• Donate Money to the GC VOICE: Donations to the Glendale Crescenta VOICE are tax-deductible and are used for education and outreach concerning Canyon Hills and the Verdugo Mountains. Send your check to PO Box 273, Montrose, CA 91021, and make sure to write "Canyon Hills" on the check.
  • Attend the events listed on the calendar, to find out more about the project and to express your opinions about it.
  • Keep informed: subscribe to the CAP Views Newsletter. Email CAPViews@comcast.net.
  • Publicize Canyon Hills: we feel that, because most of our Sunland-Tujunga neighbors that we've talked to oppose the project, the ones we haven't talked to will oppose it when they're aware of it. So virtually any publicity helps fight the project. Write letters to the editor, talk to your friends about it, call in to talk radio shows about it, etc. There are plenty of talking points in our documents.
  • Pass out information: we're putting information about the project in stores and libraries, we man tables outside the supermarket, we pass out flyers and brochures everywhere. We have brochures available if you can get them into the hands of community residents. Talk to our Block Captain Coordinator, Julianne Maurseth, about how you can help with this effort.
  • Get your friends and neighbors to sign the petition.
  • Join the Sierra Club. They're doing great work on this and other conservation issues in Los Angeles and everywhere else. They run over 4,000 outings in the L.A. and Orange County area each year, and you can meet many wonderful people who share your interests in the outdoors and in preserving our environment.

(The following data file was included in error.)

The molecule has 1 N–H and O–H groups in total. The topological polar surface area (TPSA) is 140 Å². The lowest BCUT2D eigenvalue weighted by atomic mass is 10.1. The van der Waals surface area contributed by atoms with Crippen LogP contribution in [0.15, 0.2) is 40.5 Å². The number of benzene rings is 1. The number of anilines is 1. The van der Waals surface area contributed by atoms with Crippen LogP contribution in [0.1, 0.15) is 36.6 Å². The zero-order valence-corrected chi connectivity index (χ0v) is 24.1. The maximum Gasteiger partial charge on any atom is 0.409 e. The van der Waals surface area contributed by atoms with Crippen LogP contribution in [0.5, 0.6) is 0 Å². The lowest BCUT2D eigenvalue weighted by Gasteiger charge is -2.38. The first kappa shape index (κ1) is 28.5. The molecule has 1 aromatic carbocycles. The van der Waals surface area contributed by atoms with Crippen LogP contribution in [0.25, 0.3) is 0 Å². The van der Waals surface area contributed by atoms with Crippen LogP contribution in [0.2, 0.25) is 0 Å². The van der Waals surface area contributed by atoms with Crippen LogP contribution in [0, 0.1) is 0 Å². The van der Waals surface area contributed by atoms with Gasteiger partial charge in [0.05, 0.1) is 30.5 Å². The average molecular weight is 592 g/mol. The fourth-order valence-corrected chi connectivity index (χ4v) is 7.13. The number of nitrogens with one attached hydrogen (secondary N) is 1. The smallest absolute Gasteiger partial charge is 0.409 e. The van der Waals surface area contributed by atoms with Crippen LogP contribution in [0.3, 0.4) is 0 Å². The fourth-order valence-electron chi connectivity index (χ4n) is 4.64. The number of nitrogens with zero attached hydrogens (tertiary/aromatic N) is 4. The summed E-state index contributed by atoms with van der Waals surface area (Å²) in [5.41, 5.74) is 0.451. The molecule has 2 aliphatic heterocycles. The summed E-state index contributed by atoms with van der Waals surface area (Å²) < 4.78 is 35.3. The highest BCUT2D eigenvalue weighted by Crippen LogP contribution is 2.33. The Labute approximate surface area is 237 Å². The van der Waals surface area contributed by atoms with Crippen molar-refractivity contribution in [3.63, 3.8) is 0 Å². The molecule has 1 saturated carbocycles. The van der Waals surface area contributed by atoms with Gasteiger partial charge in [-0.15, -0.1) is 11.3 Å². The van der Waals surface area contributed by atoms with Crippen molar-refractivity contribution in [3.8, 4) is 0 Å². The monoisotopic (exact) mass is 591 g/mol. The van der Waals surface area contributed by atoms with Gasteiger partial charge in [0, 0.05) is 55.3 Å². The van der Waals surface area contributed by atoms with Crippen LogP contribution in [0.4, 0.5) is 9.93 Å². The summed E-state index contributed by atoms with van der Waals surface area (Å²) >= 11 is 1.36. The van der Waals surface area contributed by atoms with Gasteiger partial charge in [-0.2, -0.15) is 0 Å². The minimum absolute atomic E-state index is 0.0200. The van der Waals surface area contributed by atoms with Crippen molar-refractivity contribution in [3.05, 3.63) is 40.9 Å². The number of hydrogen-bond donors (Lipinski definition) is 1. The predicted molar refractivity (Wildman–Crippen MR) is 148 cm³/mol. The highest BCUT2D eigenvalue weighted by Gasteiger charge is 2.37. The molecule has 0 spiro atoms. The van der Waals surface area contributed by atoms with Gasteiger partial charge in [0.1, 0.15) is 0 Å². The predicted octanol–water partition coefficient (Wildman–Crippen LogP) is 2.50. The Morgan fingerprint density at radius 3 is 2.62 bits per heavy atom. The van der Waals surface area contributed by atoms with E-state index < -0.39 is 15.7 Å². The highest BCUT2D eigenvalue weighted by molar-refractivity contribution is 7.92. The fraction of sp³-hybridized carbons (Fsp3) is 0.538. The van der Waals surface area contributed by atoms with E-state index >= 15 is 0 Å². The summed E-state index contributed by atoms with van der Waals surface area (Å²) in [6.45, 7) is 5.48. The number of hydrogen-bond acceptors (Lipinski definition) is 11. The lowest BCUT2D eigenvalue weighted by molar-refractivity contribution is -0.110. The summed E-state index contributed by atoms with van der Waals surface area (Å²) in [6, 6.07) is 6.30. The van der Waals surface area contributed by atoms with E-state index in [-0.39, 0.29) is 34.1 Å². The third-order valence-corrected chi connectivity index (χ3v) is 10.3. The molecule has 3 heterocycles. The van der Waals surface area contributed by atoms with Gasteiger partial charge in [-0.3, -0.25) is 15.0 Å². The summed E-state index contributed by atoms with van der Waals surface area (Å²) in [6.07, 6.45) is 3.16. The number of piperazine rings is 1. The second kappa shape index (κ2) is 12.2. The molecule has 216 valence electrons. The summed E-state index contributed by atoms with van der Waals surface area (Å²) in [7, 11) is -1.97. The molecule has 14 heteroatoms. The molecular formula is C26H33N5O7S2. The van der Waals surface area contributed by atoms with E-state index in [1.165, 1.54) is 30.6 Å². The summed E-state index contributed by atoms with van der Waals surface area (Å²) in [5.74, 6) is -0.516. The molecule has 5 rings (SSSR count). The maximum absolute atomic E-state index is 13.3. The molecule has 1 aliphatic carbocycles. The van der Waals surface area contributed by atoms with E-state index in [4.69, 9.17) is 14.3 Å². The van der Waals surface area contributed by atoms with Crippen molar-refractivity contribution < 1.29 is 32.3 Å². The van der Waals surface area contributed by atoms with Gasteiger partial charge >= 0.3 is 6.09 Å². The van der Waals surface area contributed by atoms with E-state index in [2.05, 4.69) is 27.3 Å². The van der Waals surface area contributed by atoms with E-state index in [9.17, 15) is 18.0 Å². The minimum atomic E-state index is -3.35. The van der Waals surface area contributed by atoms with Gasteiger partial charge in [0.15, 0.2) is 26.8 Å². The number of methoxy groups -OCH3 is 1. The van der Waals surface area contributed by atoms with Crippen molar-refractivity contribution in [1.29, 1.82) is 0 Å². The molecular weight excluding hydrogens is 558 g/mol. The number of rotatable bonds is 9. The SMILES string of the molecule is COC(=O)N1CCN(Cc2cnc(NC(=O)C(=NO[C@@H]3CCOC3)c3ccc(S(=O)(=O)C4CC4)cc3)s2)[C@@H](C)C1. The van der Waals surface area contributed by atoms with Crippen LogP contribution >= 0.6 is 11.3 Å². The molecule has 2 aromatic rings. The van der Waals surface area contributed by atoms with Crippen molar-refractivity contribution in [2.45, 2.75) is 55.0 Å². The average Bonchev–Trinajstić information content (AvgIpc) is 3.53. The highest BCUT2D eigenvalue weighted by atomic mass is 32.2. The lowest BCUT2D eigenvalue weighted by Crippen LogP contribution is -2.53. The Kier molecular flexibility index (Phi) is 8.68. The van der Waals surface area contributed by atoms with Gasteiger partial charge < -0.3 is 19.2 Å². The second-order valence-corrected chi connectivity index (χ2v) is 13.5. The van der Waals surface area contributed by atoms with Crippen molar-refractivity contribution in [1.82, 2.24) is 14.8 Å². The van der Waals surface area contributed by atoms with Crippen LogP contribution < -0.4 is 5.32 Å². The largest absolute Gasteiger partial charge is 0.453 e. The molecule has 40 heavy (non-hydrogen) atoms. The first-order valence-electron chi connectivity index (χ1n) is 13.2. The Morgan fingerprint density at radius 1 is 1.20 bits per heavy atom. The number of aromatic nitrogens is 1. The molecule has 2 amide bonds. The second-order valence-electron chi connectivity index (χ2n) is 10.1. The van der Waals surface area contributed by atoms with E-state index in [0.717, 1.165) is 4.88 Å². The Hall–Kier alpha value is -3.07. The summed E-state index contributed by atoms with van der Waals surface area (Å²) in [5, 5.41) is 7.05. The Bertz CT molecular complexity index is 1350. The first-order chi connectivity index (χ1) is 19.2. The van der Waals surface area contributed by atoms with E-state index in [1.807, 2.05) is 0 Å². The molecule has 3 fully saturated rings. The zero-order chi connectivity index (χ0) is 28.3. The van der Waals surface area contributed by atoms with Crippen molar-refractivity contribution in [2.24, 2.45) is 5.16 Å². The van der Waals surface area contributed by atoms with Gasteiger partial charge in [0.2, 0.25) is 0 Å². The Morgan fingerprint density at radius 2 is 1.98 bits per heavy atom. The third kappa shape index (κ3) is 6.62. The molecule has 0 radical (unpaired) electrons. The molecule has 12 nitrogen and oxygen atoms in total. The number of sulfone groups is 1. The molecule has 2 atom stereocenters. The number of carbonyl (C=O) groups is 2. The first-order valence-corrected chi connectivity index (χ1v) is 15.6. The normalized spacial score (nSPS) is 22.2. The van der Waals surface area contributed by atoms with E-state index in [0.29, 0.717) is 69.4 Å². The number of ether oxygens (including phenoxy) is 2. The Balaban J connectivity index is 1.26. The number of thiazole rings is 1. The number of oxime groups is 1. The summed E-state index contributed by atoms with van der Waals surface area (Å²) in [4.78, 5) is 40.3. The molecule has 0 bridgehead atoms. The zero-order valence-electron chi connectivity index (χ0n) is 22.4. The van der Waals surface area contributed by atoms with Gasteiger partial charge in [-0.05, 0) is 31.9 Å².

• Call or visit your City Council member to express your opinion about the project. If you live in Sunland Tujunga, your City Councilmember is Wendy Greuel. Her email address is greuel@council.lacity.org, her field office is at 7747 Foothill Blvd. in Tujunga, and her phone number there is (818) 352-3287. Her position on the issue will be very important, when it comes to a vote. Remind her that this issue is very important to many of her constituents, and that supporting the developers may well cost her her office in the next election.

Where you can review the EIR

The Sierra Club would be happy to send you a copy of the DEIR and/or FEIR on CD-ROM. Just email FEIR@verdugos.org

Bumper Stickers & Brochures

Bumper stickers are available with the following design:

To obtain a bumper sticker, please send your request together with your address and a donation (minimum $1) to: Sierra Club Save the Verdugos, P.O. Box 4242, Sunland, CA 91041

The Sierra Club has printed a brochure about Canyon Hills, which they'll be glad to mail to you. Just email CHBrochures@verdugos.org. If you would like to distribute a number of brochures, please contact the Sierra Club's local Conservations Chair, Dean Wallraff at (818) 679-3141. . . .